Michael

Spooyt Vane Waterfall 🇮🇲

This is one of the highest waterfalls on the Isle of Man and is situated in a very isolated but tranquil setting in Glen Mooar, the name means ‘white spout’. Close by are the remains of a keeill, Cabbyl Pherick, and a priests cell. Spooyt Vane and Cabbyl Pherick are both accessed by ‘The Monks Road‘ this ancient road is at least 1500 years old and once linked up all the Island’s 220 keills.

Thank you to my friend Pheric Curphey for allowing us access onto his land.

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Spooyt Vane, White Spout - © Peter Killey - www.manxscenes.com

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The ‘Old Men’ on Injebreck Hill in West Baldwin 🇮🇲

These trees have been like this since I was a lad (which is a quite a few years ago now Lol) 😉

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The old Men of Baldwin - © Peter Killey - www.manxscenes.com

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How very lucky are we 🇮🇲

Standing high up on the Druidale road, extreme left of the image is North Barrule then to the right Clagh Ouyr, Snaefell Mountain is in the middle right of the image and you can make out Sulby Reservoir to the right. The trees in the left foreground are part of Tholt y Will Plantation.

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Manx Landscape Image - © Peter Killey - www.manxscenes.com

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Glion Kiark “Glen of the Grouse”

A lovely walk today to this isolated building.

It is the site of an old slate quarry workings at the foot of Sartfell Mountain, this building is clearly visible when looking approximately South-East from the TT Course half-way up Barregarrow Hill.

This quarry originally employed about twenty quarrymen, many of whom were Welsh, who came over to the Island following the closures of quarries in their homeland. It closed in about 1874 due to the poor quality of the slate and the buildings subsequently fell into disrepair.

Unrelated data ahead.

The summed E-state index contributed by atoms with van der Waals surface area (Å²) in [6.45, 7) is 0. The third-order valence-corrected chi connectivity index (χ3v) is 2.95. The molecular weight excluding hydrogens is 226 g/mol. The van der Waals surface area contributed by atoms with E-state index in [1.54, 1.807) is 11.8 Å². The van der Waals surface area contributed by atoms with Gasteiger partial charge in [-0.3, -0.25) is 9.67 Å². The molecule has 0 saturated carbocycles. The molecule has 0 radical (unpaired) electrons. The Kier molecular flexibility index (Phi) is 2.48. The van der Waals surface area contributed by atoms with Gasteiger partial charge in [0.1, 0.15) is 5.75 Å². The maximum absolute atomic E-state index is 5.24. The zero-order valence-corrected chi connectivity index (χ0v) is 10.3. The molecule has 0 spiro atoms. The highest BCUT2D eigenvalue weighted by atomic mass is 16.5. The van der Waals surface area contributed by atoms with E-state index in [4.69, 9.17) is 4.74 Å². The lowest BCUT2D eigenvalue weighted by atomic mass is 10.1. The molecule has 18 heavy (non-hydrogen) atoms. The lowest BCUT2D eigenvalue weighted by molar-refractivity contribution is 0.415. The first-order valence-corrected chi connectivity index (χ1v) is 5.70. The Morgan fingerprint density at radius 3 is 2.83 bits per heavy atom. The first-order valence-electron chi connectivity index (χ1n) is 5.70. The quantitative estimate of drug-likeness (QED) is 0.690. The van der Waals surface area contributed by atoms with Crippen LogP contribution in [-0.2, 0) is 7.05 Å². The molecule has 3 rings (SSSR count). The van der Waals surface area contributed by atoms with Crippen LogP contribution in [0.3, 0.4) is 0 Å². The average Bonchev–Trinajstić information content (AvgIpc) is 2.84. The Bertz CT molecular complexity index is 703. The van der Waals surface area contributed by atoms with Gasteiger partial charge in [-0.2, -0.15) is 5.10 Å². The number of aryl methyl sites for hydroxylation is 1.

The ruins are those of the blacksmiths shop, stables, a pay office and accommodation for the men.

The belfry at the end of building deceptively gives it the appearance of an old church. In fact, the bell which it once housed was used to signal the beginning and ending of the mens work shifts, which ran day and night.

The old quarry building is very desolate and quite a hard place to get to it has very steep slopes and ravines to cross and a good set of walking boots are a must.

Feel free to make any comments either on this website by clicking the “Leave a comment” above or by logging onto my Facebook Page enjoy – Click on any of the images for a larger view.

Glion Kiark “Glen of the Grouse” - © Peter Killey - www.manxscenes.com

Glion Kiark “Glen of the Grouse” - © Peter Killey - www.manxscenes.com

Glion Kiark “Glen of the Grouse” - © Peter Killey - www.manxscenes.com

Glion Kiark “Glen of the Grouse” - © Peter Killey - www.manxscenes.com

Glion Kiark “Glen of the Grouse” - © Peter Killey - www.manxscenes.com

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A lovely feature to the entrance of Kirk Michael Church is this hand carved Lych gate. The foundation stone (bottom centre right) was laid on Easter Monday in 1907 by the Lieutenant Governor Lord Raglan, and it was formally opened on 16th October. 1907 by the Governors wife Lady Raglan.

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Lych Gate - Kirk Michael, © Peter Killey - www.manxscenes.com

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Approximately one mile north of Kirk Michael lies Bishopscourt which was once the home of many of the Isle of Man’s Bishops – This beautiful building which is steeped in Manx history is now in private ownership.

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Bishopscourt Kirk Michael - © Peter Killey - www.manxscenes.com

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Spooyt Vane Chapel

This quaint chapel is reputed to be the smallest chapel on the Island, it was built as a school and later used as an Anglican mission, it is now sadly disused and in private ownership.

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Spooyt Vane Chapel - © Peter Killey - www.manxscenes.com

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Steam Train No 4 Caledonia at Kirk Michael – Manx Heritage Transport Festival 2018.

To mark the occasion of the 50th Anniversary of the last train on the Northern Line, a locomotive (Caledonia) will be positioned on track outside an original Manx Northern Station building at Kirk Michael (now Kirk Michael Fire Station).

Kirk Michael Heritage Trust will be in the former station building with a photographic display focused on the Northern Line. This will be the first time since closure of the line in 1968 that a locomotive has visited the station.
Worth a look on Wednesday 25th July.

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Caledonia Steam Train - © Peter Killey - www.manxscenes.com

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